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im currently trying to figure out how to develop a method in my program that takes care of the forces and updates the positions of the rectangle after collision with a wall. At the moment, i just have it moving inside the walls. i know the equations of motion in terms of acceleration and understand they need to be integrated in the RK4 method and respective positions x1,y1,theta1, and x2,y2,theta2 can be then calculated, and these positions updated....the thing i really need to know is what other equations do i need? and how do i apply the angular position to the x,y positions? im not sure about the inertia/torque either.....for drawing the rectangle im using (x1,y1) (x2,y2) positions as opposed to (x,y,w,h) are the equations i know i need for the RK4 method for (x1,y1) of the rectangle:

vx1' = (− k vx1) ⁄ m

vy1' = (− m g − k vy1) ⁄ m

ω' = − k ω ⁄ I

x1' = vx1

y1' = vy1

θ' = ω

k=damping const, I=inertia, omega=angular velocity

Any help would be greatly appreciated as this has been bugging me for a while....Thanks

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I don't have a helpful answer for you, but I would suggest changing the question title to be more generic. What you're asking doesn't really have anything to do with C# or GDI+, both of which I do know about. If you make the title and tags more geometry/physics-related you will likely attract more people that can help you. – Josh Aug 16 '10 at 14:40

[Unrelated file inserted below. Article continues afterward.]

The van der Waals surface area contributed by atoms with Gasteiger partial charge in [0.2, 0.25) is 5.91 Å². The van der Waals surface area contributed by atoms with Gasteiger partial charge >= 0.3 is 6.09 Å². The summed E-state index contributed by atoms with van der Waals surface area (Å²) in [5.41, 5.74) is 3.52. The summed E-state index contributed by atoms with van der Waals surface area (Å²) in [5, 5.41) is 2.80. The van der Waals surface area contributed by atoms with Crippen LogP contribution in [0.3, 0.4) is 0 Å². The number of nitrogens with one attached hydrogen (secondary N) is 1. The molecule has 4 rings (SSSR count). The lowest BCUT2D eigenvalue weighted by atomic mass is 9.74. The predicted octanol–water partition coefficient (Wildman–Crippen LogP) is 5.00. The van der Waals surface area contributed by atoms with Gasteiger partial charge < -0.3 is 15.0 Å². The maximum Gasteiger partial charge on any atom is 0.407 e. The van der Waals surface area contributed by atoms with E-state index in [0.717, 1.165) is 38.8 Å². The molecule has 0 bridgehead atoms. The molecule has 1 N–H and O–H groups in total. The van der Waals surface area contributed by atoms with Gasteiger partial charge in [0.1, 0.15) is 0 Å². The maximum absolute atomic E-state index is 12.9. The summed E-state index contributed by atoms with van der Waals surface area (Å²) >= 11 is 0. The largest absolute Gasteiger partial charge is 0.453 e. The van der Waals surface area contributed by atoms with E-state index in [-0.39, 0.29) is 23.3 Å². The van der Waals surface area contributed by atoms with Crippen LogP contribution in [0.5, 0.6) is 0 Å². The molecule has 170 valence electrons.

maybe you should post this to – thelost Aug 16 '10 at 14:42
@thelost - definitely not mathoverflow - that's for postgrad research. might be better. – romkyns Aug 16 '10 at 14:49

If you just want to get the job done, then consider using a ready-made and debugged physics engine. I highly recommend FarseerPhysics, which is free and open-source.

If you're interested in how to calculate the physics then might be more appropriate.

If you're interested in how to implement the physics then your best bet would be to look around for various tutorials because it's a fairly large and complex topic. Or ask here, but only if you have a specific question. Perhaps GameDev is a good starting point.

If you do go down the route of implementing this yourself, take a look at this tutorial on collision detection to get an idea of what you're getting yourself into.

By the way, you don't have to use the RK4 integrator for this - it's just that RK4 strikes a good balance between accuracy and complexity. Simple integration (x += V * dt style) may provide sufficiently acceptable results, and is a lot less work than RK4.

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